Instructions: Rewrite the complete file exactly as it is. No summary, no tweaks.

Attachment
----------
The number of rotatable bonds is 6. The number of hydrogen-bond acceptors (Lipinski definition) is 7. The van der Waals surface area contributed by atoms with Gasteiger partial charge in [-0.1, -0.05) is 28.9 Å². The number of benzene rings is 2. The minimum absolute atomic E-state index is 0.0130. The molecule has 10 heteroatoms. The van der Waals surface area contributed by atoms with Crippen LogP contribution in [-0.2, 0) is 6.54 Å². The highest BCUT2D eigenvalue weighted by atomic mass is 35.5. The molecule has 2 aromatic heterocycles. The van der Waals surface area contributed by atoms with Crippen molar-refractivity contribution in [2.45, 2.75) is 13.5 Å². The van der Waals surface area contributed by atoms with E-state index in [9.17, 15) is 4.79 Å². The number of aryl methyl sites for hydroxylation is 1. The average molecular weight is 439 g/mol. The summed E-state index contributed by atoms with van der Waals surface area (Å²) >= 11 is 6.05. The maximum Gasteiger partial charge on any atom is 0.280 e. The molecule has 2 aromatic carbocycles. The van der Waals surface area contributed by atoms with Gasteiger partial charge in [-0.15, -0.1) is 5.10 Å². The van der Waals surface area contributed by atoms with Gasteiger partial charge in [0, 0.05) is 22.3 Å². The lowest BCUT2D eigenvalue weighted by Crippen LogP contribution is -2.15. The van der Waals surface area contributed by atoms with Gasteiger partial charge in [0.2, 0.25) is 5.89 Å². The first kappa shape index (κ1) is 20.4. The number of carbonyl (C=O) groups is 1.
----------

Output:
The number of rotatable bonds is 6. The number of hydrogen-bond acceptors (Lipinski definition) is 7. The van der Waals surface area contributed by atoms with Gasteiger partial charge in [-0.1, -0.05) is 28.9 Å². The number of benzene rings is 2. The minimum absolute atomic E-state index is 0.0130. The molecule has 10 heteroatoms. The van der Waals surface area contributed by atoms with Crippen LogP contribution in [-0.2, 0) is 6.54 Å². The highest BCUT2D eigenvalue weighted by atomic mass is 35.5. The molecule has 2 aromatic heterocycles. The van der Waals surface area contributed by atoms with Crippen molar-refractivity contribution in [2.45, 2.75) is 13.5 Å². The van der Waals surface area contributed by atoms with E-state index in [9.17, 15) is 4.79 Å². The number of aryl methyl sites for hydroxylation is 1. The average molecular weight is 439 g/mol. The summed E-state index contributed by atoms with van der Waals surface area (Å²) >= 11 is 6.05. The maximum Gasteiger partial charge on any atom is 0.280 e. The molecule has 2 aromatic carbocycles. The van der Waals surface area contributed by atoms with Gasteiger partial charge in [-0.15, -0.1) is 5.10 Å². The van der Waals surface area contributed by atoms with Gasteiger partial charge in [0, 0.05) is 22.3 Å². The lowest BCUT2D eigenvalue weighted by Crippen LogP contribution is -2.15. The van der Waals surface area contributed by atoms with Gasteiger partial charge in [0.2, 0.25) is 5.89 Å². The first kappa shape index (κ1) is 20.4. The number of carbonyl (C=O) groups is 1.